Reccomended Delta 3200 Dev

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Silverpixels5

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Any reccomendations for a good compensating developer (and procedure) for Delta 3200 rated at 3200? Perhaps a good stand developing technique? The developing agents/developers i have on hand are: Microdol X, Rodinal, metol, hydroquinone, pyro, and Tmax. I can buy something, but I'd rather use what I have on hand if possible. Thanks for any help!
 

John Sparks

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I don't know why you would want a compensating developer for Delta 3200. The film has a pretty noticable shoulder in any developer. I'm usually fighting to get more contrast in the highlights to keep the prints from looking dull and lifeless.

I've read that Microdol X gives really nice results at EI 1000, I keep meaning to try it, but I'd expect shadow detail to be noticably less than Tmax at 3200. I'd expect extreme grain and lack of speed to be problems with pyro or Rodinal (Delta 3200 is plenty grainy as it is).

I've had the best results so far developing it in TmaxRS (I haven't tried regular Tmax, but would guess it to be similar). Of the things you mention, I'd go for Tmax, especially using it at 3200, as it should give you the best real speed. Compared to TmaxRS, Ilford DD-X or Microphen will give you similar speed, slightly larger grain and more "compensated" highlights if that's what you really want.
 

Lex Jenkins

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Among your listed materials the closest you have to a compensating developer (tho' I'm not familiar with pyro) is Rodinal. Since it's not a true speed developer I'd confine Delta 3200 to EI 1600 or slower for use with Rodinal - been there, done that.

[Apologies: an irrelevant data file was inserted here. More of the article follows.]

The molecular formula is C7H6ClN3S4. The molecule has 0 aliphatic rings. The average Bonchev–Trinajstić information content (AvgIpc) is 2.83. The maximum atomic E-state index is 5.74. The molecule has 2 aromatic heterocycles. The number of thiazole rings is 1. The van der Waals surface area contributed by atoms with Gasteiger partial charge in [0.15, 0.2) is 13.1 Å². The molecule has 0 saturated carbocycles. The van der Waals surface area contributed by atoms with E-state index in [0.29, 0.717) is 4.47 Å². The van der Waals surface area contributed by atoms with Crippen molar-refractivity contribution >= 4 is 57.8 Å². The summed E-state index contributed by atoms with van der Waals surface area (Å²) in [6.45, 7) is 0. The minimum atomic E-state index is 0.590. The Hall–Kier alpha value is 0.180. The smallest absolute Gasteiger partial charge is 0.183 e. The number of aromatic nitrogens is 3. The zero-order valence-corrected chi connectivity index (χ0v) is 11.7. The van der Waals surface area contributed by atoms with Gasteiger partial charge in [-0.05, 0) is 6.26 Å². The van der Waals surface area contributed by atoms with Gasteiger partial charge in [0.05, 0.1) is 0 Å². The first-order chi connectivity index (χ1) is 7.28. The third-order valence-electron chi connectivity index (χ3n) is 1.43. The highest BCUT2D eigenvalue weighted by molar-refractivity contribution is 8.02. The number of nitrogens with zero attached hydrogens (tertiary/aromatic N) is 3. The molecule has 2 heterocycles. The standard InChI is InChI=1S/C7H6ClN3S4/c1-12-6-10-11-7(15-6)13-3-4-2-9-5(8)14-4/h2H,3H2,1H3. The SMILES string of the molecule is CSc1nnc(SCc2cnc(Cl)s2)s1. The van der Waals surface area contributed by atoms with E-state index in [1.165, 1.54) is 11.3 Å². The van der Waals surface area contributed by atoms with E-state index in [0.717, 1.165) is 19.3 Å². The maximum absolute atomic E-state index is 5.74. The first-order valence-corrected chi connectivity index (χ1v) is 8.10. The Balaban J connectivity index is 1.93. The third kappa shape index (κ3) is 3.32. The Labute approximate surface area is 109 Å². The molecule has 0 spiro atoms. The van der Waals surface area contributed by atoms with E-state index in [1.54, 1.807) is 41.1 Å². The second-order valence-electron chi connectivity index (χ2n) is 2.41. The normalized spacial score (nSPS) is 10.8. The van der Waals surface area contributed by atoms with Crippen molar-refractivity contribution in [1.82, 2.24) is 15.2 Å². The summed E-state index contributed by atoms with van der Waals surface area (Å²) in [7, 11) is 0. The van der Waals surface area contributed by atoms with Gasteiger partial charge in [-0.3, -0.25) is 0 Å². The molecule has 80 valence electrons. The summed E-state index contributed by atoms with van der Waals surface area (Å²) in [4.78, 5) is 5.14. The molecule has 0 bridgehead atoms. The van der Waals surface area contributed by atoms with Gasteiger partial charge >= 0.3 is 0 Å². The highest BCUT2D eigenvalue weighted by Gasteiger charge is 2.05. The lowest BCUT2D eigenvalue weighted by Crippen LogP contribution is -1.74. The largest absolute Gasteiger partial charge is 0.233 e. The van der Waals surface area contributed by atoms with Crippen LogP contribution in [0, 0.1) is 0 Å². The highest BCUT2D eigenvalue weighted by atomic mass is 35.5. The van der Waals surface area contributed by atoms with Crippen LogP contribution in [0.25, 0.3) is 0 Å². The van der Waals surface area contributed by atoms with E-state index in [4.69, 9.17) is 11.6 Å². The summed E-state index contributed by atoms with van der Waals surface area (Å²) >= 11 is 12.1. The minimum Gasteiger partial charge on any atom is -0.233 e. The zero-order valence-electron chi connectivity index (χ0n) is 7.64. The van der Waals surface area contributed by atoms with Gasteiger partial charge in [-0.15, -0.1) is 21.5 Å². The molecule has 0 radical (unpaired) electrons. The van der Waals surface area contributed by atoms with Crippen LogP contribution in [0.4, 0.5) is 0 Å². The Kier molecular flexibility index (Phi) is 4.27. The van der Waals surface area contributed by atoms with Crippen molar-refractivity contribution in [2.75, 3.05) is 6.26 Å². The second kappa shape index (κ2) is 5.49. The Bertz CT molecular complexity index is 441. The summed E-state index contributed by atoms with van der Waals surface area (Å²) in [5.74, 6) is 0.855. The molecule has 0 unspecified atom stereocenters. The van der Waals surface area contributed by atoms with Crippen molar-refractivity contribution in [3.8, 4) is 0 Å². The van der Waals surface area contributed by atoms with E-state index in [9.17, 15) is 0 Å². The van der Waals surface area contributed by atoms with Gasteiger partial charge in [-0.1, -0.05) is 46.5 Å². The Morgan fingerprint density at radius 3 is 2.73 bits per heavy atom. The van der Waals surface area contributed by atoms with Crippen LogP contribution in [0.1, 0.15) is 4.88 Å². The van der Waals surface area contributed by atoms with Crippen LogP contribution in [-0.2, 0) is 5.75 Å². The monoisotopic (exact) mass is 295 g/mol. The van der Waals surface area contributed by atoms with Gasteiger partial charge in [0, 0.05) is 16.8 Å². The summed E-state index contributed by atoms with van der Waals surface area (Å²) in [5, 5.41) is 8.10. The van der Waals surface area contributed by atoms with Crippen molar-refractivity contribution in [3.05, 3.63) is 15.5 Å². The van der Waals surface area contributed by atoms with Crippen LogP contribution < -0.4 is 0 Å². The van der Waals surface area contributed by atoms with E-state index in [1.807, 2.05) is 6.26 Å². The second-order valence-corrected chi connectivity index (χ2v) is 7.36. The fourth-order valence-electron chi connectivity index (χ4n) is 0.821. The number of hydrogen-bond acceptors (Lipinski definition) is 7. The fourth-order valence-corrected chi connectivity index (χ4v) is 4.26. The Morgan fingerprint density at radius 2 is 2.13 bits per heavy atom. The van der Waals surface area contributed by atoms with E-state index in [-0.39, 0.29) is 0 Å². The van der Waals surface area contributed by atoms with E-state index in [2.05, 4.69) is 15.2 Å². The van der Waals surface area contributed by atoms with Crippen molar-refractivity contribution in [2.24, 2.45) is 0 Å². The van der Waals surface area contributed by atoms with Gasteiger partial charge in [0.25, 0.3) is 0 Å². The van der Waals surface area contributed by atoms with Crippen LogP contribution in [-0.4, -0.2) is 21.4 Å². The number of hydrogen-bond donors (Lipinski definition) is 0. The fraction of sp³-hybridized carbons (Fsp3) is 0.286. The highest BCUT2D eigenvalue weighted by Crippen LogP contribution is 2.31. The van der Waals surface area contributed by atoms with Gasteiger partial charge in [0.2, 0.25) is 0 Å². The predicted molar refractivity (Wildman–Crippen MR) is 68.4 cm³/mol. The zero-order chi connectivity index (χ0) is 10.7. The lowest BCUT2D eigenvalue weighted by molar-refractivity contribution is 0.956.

Try Microphen. Even if you don't really want to add yet another developer it'll be worth your while if you plan to use either high speed film or push ISO 400 films. Great stuff, use a bunch of it, got lotsa great negs to show for it. Cheap too.

The stuff delivers a solid speed boost in the neighborhood of +1/3 to 1 full stop, depending on film, surprisingly fine grain and smooth midtone gradation and a real compensating effect. (I'm estimating this based on the appearance and printability of Zones III through VI.)

I prefer Microphen straight up, no rocks, no chaser, as stock solution. I'll reuse it up to 10 times. That's 10 rolls of 35mm, 120 or any combination thereof. If I combine two rolls into a single tank I'll count that as two uses.

I agitate at one minute intervals to enhance the compensating effect. Works for me. Unlike my experiments with stand processing in Rodinal I don't see any need for such unusual measures with Microphen.

As I recall Ed Buffaloe has listed some tested times for Delta 3200 on his site, tho' his times were for EI's of less than 3200. Others, tho', have listed alternatives with faster times:
http://unblinkingeye.com/Articles/Times/D3200/d3200.html

In Microphen I'd go with the standard recommendation of 9 minutes, tho' erring on the side of overdevelopment has never hurt my negs with this developer. So 9-11 minutes should be fine.
 
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Silverpixels5